Brachytherapy for Prostate Cancer

Brachytherapy for prostate cancer is radiation treatment given from the inside of the prostate instead of from the outside by an external beam. There are two types of brachytherapy:

  • Low dose rate therapy. This involves seed or pellet implantation.

  • High dose rate therapy. This is given by thin tubes that contain radioactive material.

When the seed method (also called implant therapy) is used, 80 to 120 little pellets are placed into the prostate and left in place. Because the radiation does not travel far from the prostate, healthy, noncancerous tissues around the prostate receive only a small dose of radiation, which helps protect them from injury. The radiation fades away over the next few months. 

If the high-dose therapy is used, the thin tubes of radiation are removed after the treatment and there is no radiation left in the prostate when you leave the hospital. This type of treatment is followed by a course of radiation by an external beam method on an outpatient basis.

ExitCare Image


  • Any allergies you have.  

  • All medicines you are taking, including blood thinners, vitamins, herbs, eye drops, creams, and over-the-counter medicines.  

  • Previous problems you or members of your family have had with the use of anesthetics.  

  • Any blood disorders you have had.  

  • Previous surgeries you have had.  

  • Medical conditions you have.  


Generally, brachytherapy for prostate cancer is a safe procedure. However, as with any procedure, complications can occur.

Possible short-term complications include:

  • Difficulty passing urine. You may need a catheter for a few days to a month.

  • Blood in the urine or semen.

  • A feeling of constipation because of prostate swelling.

  • Frequent feeling of an urgent need to urinate.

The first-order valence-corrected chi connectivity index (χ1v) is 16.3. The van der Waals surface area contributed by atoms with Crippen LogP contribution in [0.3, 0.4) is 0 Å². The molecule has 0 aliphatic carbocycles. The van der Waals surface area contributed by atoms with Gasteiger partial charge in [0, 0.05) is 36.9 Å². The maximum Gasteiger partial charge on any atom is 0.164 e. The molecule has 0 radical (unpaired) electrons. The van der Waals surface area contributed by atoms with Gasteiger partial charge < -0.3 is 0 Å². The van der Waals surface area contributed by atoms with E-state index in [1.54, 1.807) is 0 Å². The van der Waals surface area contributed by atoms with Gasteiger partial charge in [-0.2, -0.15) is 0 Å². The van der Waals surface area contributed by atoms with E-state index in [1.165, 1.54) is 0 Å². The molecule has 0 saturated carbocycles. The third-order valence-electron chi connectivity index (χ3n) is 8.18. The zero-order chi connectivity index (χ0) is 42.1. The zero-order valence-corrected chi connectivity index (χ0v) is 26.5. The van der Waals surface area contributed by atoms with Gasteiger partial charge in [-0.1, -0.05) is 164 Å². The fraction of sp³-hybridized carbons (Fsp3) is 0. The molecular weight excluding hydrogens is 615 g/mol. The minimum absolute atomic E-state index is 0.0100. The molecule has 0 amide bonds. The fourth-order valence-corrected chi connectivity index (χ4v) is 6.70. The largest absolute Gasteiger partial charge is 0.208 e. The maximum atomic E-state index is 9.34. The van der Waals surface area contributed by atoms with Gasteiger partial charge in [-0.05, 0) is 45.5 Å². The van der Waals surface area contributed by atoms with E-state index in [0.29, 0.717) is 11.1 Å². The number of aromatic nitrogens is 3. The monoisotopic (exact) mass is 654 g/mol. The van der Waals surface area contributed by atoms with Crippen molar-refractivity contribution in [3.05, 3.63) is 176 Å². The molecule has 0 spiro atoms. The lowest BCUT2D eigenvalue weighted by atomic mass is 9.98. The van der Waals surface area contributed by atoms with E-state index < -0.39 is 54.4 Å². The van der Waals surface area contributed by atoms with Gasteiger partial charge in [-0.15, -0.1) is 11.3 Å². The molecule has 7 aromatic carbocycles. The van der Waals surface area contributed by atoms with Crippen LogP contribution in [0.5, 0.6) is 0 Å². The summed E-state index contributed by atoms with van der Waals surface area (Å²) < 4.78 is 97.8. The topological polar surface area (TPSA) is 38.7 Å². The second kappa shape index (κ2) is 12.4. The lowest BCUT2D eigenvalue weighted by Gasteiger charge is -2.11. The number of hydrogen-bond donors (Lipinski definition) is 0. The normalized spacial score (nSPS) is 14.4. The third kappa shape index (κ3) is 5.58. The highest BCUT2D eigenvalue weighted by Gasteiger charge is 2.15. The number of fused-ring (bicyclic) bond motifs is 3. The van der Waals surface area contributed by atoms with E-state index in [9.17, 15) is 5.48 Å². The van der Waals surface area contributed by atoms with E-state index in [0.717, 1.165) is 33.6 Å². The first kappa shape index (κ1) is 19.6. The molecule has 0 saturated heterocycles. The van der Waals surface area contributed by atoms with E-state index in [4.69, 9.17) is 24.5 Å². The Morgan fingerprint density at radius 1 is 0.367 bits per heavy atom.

Possible long-term complications include:

  • Inflammation of the rectum. This happens in about 2% of people who have the procedure.

  • Erection problems. These vary with age and occur in about 15–40% of men.

  • Difficulty urinating. This is caused by scarring in the urethra.

  • Diarrhea.


You will be scheduled for some tests, which may include an ultrasound, CT scan, or MRI. These tests don't hurt. A specialist in radiation treatment will meet with you and will decide which type of brachytherapy to use based on these imaging tests.


You will be placed under general anesthesia. A small probe will be placed in the rectum. Ultrasound waves will be used to guide the insertion of small tubes into the prostate in preplanned locations. If the seed method (low dose) is used, small pellets the size of a rice grain will be placed into the tube. The tube will then be removed, leaving the seeds in the prostate. If the high-dose method is used, the radioactive wires that are inserted will be left in for typically a few minutes until a specific dose of radiation is given. Then they will be removed. In both methods a catheter is usually placed into the bladder.


Follow-up depends on the type of treatment given. With the high-dose treatment, there is no radiation risk after the treatment. Usually additional treatment with external beam radiation will be provided. This will require a series of visits back to the clinic as an outpatient.

With the seed implant, some physicians recommend that close contact with children and pregnant women be limited because of the low dose of radiation still in the prostate. That radiation will be almost gone by 2 months, and by 4–6 months the levels will be almost undetectable.